Is it easy for us to overlook our spiritual gifts? It is, because most of our time and attention are given to temporal duties and interests. We sometimes need to be reminded of the “gift of God” that is in us, to keep temporal interests from absorbing all our attention.

How can we stir up this gift? By meditating on the truth of life as it is in Divine Mind and attempting to give that truth expression in all that we do. Keeping the spiritual side of life in mind arouses in us the power and desire to express the best that is in us, and such expression increases as we continue to practice it.

October 28, 1945: II Timothy 1:1-6

What is the promise of the life which is in Christ Jesus? The promise is eternal life through unity of Spirit. “I in them, and thou in me, that they may be perfected into one.”

Of what social importance is faith? Faith is a spiritual quality innate in every individual, and connects its possessor with God through the I AM. Socially it makes all men one in the Christ consciousness.

How do we serve God “in a pure conscience”? A pure conscience (“void of offence toward God and men”) is an absolute essential, if we would truly serve God. God is not mocked, and one with a guilty conscience cannot serve Him with undivided loyalty. With a clear conscience our powers are undivided, and are much more effectual in doing our work.

What is “unfeigned faith”? It is sincere faith, which grows in us according as we keep our eye single to the good.

How do we “stir up the gift of God” that is in us? This we do by renewing our faith. Faith is renewed by giving concentrated thought, interest, and attention to the things of God.

September 26, 1948: II Timothy 1:3-6

Is childhood training in spiritual truth desirable? Yes. Every child should he trained in spiritual truth and taught to have reverence for eternal values, for this is his birthright. Life is wrapped in mystery, and Being transcends human understanding. The child is entitled to be made acquainted with the truth of this transcendence as soon as he begins to inquire into the nature of the world and of life. The ministry of Timothy illustrates the value of early childhood training in Truth.

How does a person's faith in the divine ideal affect his inner life? It gives him a “pure conscience,” allowing him to be at peace with himself. “I thank God, whom I serve from my forefathers in a pure conscience.” Paul had accepted without misgiving or questioning the faith in which he was reared, and his consciousness was untroubled by doubt of uncertainty. After becoming a Christian he still worshiped the same God through Jesus Christ, the risen Lord.

In what respect is the training of children in spiritual truth analogous to the cultivation of plants? Ideas and thoughts implanted in the mind of the child grow and develop as a plant grows and develops in soil, that is properly prepared for it. The same care, skill, and patience should be expended on the training of the child as on the cultivation of the plant. In the case of the child love should be added, for without it the development of the child is retarded.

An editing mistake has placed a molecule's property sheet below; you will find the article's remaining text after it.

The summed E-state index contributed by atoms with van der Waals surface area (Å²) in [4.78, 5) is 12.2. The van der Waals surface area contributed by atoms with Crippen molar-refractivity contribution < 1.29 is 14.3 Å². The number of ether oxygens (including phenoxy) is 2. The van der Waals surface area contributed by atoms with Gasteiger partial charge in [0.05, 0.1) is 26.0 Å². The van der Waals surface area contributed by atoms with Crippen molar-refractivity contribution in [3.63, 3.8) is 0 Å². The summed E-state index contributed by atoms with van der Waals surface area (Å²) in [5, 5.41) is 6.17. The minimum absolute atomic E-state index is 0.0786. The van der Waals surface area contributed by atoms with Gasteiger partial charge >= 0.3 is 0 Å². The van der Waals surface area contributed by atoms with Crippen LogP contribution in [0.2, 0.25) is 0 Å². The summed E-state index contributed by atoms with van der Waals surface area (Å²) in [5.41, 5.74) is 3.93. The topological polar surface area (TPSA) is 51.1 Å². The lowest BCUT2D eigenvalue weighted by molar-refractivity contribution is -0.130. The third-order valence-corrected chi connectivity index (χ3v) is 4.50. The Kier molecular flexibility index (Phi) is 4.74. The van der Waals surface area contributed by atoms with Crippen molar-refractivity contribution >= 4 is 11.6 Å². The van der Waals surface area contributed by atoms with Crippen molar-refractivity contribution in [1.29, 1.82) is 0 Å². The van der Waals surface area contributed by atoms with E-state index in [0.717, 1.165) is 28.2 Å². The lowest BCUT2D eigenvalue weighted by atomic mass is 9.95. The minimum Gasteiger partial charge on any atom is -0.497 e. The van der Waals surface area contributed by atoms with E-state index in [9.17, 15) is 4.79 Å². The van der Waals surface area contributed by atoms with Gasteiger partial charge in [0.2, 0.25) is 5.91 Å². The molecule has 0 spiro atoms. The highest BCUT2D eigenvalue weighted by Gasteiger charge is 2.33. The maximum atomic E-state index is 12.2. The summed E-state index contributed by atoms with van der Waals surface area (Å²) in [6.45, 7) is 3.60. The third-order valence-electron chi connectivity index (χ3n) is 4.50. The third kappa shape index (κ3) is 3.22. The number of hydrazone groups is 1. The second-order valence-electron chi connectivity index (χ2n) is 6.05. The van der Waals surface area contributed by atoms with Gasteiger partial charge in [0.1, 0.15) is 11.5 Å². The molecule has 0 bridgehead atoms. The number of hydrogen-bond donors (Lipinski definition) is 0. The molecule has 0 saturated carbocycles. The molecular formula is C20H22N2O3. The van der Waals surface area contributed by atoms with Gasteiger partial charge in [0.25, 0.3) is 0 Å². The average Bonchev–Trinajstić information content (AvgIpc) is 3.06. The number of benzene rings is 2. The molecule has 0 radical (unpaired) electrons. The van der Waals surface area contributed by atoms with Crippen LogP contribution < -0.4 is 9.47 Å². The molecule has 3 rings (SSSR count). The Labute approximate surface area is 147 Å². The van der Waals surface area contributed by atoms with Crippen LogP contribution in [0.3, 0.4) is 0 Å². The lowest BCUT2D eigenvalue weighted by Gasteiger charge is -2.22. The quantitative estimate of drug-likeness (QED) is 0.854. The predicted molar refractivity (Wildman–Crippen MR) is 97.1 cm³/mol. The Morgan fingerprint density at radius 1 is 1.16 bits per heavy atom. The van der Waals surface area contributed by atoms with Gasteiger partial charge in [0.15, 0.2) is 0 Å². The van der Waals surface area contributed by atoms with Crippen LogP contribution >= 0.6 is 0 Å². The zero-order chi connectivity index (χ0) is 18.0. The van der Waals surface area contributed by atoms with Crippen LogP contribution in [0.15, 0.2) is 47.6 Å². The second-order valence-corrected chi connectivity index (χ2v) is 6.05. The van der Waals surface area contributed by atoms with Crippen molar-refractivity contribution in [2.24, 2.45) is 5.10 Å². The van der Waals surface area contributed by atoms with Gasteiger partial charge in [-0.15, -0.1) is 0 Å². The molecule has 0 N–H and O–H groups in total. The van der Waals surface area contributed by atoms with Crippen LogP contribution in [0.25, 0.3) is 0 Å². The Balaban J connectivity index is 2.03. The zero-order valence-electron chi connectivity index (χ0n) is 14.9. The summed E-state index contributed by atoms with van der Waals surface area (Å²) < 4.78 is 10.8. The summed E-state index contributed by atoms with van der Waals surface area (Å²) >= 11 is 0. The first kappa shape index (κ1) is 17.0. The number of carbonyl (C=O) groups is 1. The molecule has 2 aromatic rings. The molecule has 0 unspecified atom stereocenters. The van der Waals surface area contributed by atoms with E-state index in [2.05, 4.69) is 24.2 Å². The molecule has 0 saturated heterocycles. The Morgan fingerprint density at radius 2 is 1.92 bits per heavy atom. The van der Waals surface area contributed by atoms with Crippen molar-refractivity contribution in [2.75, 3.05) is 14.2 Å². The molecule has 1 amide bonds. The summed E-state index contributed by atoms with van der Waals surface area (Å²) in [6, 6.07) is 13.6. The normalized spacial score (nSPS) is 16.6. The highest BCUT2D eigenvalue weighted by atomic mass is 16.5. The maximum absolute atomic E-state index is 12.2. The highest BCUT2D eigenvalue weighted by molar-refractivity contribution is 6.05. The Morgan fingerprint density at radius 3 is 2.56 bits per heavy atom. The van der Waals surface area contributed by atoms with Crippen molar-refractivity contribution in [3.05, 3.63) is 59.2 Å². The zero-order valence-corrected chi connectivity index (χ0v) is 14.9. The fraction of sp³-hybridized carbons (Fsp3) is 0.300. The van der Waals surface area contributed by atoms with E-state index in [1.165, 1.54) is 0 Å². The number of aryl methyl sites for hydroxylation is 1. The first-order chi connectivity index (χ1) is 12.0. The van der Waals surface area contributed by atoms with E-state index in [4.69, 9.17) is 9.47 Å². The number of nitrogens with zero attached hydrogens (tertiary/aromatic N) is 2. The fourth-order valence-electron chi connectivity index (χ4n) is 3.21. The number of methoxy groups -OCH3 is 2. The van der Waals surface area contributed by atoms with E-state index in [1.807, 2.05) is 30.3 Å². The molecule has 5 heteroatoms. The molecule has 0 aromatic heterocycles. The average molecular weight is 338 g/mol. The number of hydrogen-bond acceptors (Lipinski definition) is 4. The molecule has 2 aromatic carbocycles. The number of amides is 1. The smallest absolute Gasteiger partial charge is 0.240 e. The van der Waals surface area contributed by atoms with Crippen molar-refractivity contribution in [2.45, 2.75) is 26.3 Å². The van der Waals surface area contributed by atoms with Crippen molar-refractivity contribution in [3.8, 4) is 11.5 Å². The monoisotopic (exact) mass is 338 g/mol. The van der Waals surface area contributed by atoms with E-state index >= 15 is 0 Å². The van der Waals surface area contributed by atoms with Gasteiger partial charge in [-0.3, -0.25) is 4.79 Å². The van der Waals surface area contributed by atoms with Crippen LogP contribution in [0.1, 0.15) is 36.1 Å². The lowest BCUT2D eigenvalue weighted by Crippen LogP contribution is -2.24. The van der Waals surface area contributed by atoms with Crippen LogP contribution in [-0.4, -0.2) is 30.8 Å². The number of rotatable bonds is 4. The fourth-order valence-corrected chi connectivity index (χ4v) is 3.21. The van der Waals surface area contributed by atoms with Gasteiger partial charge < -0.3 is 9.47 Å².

What is the “gift of God” that can be “stirred up” in each of us? A clear understanding of the truth about life. We stir up or renew our understanding of a subject when we undertake to make it clear to others who wish to learn about it.

July 8, 1951: II Timothy 1:3-6

In this lesson what is represented by the disciple Timothy? Timothy, the son of “a Jewess that believed” and a Greek, represents inspired reason united with faith and zeal.

How does a person's faith in the divine ideal affect his inner life? It gives him a pure conscience, allowing him to be at peace with himself. “I thank God, whom I serve from my forefathers in a pure conscience.” Paul had accepted without misgiving or questioning the faith in which he was reared, and his consciousness was untroubled by doubt of uncertainty. After becoming a Christian he still worshiped the same God through Jesus Christ, the risen Lord.

In what respect is the training of children in spiritual truth analogous to the cultivation of plants? Ideas and thoughts implanted in the mind of the child grow and develop as a plant grows and develops in soil that is properly prepared for it. The same care, skill, and patience should be expended on the training of the child as on the cultivation of the plant. In the case of the child love should be added; for without it the development of the child is retarded, just as that of the plant is retarded by lack of sunlight.

What is the “gift of God” that can be “stirred up” in each of us? A clear understanding of the truth about life. We stir up or renew our understanding of a subject when we undertake to make it clear to others who wish to learn about it.

What work did Paul expect Timothy to do in Ephesus? He expected him to arouse in those to whom he ministered a desire to express the Christ.

Transcribed by Lloyd Kinder on 01-10-2014